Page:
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    In this Oct. 4, 2016 photo, farmworkers transport newly-harvested marijuana plants, at Los Suenos Farms, America's largest legal open air marijuana farm, in Avondale, southern Colo. For the fall 2016 harvest, the farm's 36-acres are expected to yield 5 to 6 tons.

    Colorado to the Fed: You Can Pry My Pot Pipe Out of My Cold Dead Fingers

    © AP Photo / Brennan Linsley
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    Among the eight US states that have legalized marijuana for recreational use alongside the plant’s more medicinal properties, Colorado has publicly refuted a new Capitol Hill dictum threatening the return of the bad old days of the War on Drugs.

    In response to a Thursday announcement by US Attorney General Jeff Sessions suggesting a retightening of Obama-era federal relaxations on marijuana laws, Colorado's top federal prosecutor stated that his office will not change its relaxed approach to the enforcement of what constitutes a marijuana crime at the federal level.

    Burgeoning and highly-profitable marijuana markets have emerged in those states that have legalized the use of the plant for medicinal and recreational uses, and Sessions's announcement recommending the reinstatement of former heavy-handed federal drug policies was seen by many, including US Senator Cory Gardner (R-CO), as a step backward.

    Gardner detailed that Sessions had personally assured him that the Obama-era policy on lenient enforcement of marijuana laws would not be repealed prior to the latter's being confirmed as the nation's top law officer, according to the state's KDVR online television station.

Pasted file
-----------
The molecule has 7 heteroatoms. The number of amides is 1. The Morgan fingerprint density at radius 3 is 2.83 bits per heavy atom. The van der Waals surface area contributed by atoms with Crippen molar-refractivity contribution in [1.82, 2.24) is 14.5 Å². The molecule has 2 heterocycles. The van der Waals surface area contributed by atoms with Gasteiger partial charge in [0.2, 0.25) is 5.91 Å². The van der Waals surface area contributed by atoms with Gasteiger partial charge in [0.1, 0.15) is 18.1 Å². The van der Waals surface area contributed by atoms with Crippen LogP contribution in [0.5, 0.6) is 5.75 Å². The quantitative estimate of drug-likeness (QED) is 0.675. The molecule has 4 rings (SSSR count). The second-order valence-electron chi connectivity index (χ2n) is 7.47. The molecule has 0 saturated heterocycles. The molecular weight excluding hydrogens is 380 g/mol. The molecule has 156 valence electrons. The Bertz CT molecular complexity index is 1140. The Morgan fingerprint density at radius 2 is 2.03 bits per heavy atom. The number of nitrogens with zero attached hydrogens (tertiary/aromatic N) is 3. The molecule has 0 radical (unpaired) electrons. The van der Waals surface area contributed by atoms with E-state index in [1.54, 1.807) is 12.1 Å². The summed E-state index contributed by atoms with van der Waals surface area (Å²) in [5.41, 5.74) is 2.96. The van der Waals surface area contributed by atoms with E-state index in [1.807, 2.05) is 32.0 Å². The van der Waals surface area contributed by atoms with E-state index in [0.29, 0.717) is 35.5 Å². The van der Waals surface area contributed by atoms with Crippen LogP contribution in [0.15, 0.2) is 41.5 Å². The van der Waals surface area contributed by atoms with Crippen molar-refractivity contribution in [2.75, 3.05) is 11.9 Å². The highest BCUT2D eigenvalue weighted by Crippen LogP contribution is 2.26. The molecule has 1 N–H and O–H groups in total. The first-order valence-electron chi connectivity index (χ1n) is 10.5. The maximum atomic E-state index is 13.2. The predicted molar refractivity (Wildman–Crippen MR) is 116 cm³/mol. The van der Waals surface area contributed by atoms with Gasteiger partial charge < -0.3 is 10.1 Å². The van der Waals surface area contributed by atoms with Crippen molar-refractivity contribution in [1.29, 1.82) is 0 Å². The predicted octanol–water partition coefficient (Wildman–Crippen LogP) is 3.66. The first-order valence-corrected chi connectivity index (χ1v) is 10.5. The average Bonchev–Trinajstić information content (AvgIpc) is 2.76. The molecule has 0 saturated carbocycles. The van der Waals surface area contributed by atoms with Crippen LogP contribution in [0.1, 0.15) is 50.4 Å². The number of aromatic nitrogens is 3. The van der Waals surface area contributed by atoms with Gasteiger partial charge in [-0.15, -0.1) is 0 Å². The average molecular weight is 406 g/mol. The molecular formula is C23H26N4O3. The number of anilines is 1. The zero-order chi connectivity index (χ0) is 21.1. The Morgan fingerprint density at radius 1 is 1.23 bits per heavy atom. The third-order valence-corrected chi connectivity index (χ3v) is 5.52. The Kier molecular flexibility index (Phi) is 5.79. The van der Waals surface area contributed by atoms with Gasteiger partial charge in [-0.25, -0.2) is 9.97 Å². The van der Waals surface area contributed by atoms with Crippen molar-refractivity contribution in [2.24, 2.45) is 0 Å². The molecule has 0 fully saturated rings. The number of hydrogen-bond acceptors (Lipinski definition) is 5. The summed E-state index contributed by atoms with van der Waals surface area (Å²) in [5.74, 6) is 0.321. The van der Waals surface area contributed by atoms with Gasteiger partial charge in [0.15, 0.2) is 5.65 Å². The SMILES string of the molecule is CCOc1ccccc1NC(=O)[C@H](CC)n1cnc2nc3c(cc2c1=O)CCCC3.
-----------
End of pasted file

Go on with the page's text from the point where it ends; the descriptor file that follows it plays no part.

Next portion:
"Jeff Sessions said he didn't think [upending marijuana reform] was on Trump's agenda […], he didn't think President Trump had the bandwidth to do this," said Gardner, cited by KDVR.

    Gardner also observed that during his 2016 presidential campaign, current US President Donald Trump was documented stating that he believed that marijuana laws should be left up to the states.

    The Colorado-based legislator noted that he intended to quickly create a bipartisan coalition between Alaska, California, Maine, Massachusetts, Nevada, Oregon and Washington — states that have legalized the plant for recreational purposes — to seek a congressional mandate to protect and expand marijuana law reform.

    The declaration by the US attorney general's office has resulted in significant pushback, particularly in those states where marijuana has already been legalized.

    Calling Session's announcement a "foolish step," Colorado's former ‘marijuana czar,' Andrew Freedman, observed that the US Department of Justice cannot force states to make the recreational use of marijuana illegal.

    Freedman pointed out that states must instead use enforcement as a means to ensure business is conducted according to the laws.

    "We should all make sure it's done as safely and efficiently as possible," he stated. "It's more of a reason to double down on efforts, not to retreat."

    Related:

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    ‘The Experience and Expertise’: Canada to Sell Pot in Liquor Stores
    Smoke ‘em If You Got ‘em: Nevada Has Biggest US Pot Opening Yet
    Tags:
    criminal justice reform, war on drugs, pot, marijuana legalization, US Department of Justice, Jeff Sessions, Cory Gardner, Donald Trump, Barack Obama, Maine, Colorado, Washington, United States, Massachusetts, Nevada, Oregon, Alaska, California
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